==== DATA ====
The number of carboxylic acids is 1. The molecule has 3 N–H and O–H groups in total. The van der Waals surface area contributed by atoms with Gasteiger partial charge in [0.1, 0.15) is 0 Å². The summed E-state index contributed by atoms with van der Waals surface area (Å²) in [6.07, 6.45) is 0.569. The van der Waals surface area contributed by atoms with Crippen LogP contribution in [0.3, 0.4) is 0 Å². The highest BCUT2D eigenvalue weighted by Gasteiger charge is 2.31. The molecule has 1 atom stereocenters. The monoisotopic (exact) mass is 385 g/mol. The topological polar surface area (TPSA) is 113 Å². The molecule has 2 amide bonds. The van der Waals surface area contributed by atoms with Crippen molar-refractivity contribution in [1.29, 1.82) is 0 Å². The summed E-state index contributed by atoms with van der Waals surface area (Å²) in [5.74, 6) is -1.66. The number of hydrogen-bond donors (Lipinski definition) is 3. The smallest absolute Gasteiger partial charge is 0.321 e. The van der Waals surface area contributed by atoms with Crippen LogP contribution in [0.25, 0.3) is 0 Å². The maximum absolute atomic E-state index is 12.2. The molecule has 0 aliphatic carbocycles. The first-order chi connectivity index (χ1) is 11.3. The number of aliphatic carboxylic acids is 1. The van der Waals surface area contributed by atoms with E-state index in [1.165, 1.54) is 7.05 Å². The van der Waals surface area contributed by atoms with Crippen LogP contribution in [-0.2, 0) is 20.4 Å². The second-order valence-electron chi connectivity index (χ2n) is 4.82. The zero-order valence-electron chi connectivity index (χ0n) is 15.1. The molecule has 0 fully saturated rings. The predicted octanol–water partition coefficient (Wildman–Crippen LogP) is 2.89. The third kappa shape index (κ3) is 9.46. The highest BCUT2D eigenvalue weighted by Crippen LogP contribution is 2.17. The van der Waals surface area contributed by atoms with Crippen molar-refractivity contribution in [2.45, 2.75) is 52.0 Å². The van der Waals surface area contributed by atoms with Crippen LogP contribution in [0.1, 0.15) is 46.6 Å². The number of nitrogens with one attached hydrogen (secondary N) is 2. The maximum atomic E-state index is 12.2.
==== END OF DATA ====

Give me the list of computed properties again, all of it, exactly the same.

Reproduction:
The number of carboxylic acids is 1. The molecule has 3 N–H and O–H groups in total. The van der Waals surface area contributed by atoms with Gasteiger partial charge in [0.1, 0.15) is 0 Å². The summed E-state index contributed by atoms with van der Waals surface area (Å²) in [6.07, 6.45) is 0.569. The van der Waals surface area contributed by atoms with Crippen LogP contribution in [0.3, 0.4) is 0 Å². The highest BCUT2D eigenvalue weighted by Gasteiger charge is 2.31. The molecule has 1 atom stereocenters. The monoisotopic (exact) mass is 385 g/mol. The topological polar surface area (TPSA) is 113 Å². The molecule has 2 amide bonds. The van der Waals surface area contributed by atoms with Crippen molar-refractivity contribution in [1.29, 1.82) is 0 Å². The summed E-state index contributed by atoms with van der Waals surface area (Å²) in [5.74, 6) is -1.66. The number of hydrogen-bond donors (Lipinski definition) is 3. The smallest absolute Gasteiger partial charge is 0.321 e. The van der Waals surface area contributed by atoms with Crippen LogP contribution in [0.25, 0.3) is 0 Å². The maximum absolute atomic E-state index is 12.2. The molecule has 0 aliphatic carbocycles. The first-order chi connectivity index (χ1) is 11.3. The number of aliphatic carboxylic acids is 1. The van der Waals surface area contributed by atoms with E-state index in [1.165, 1.54) is 7.05 Å². The van der Waals surface area contributed by atoms with Crippen LogP contribution in [-0.2, 0) is 20.4 Å². The second-order valence-electron chi connectivity index (χ2n) is 4.82. The zero-order valence-electron chi connectivity index (χ0n) is 15.1. The molecule has 0 fully saturated rings. The predicted octanol–water partition coefficient (Wildman–Crippen LogP) is 2.89. The third kappa shape index (κ3) is 9.46. The highest BCUT2D eigenvalue weighted by Crippen LogP contribution is 2.17. The van der Waals surface area contributed by atoms with Crippen molar-refractivity contribution in [2.45, 2.75) is 52.0 Å². The van der Waals surface area contributed by atoms with Crippen LogP contribution in [0.1, 0.15) is 46.6 Å². The number of nitrogens with one attached hydrogen (secondary N) is 2. The maximum atomic E-state index is 12.2.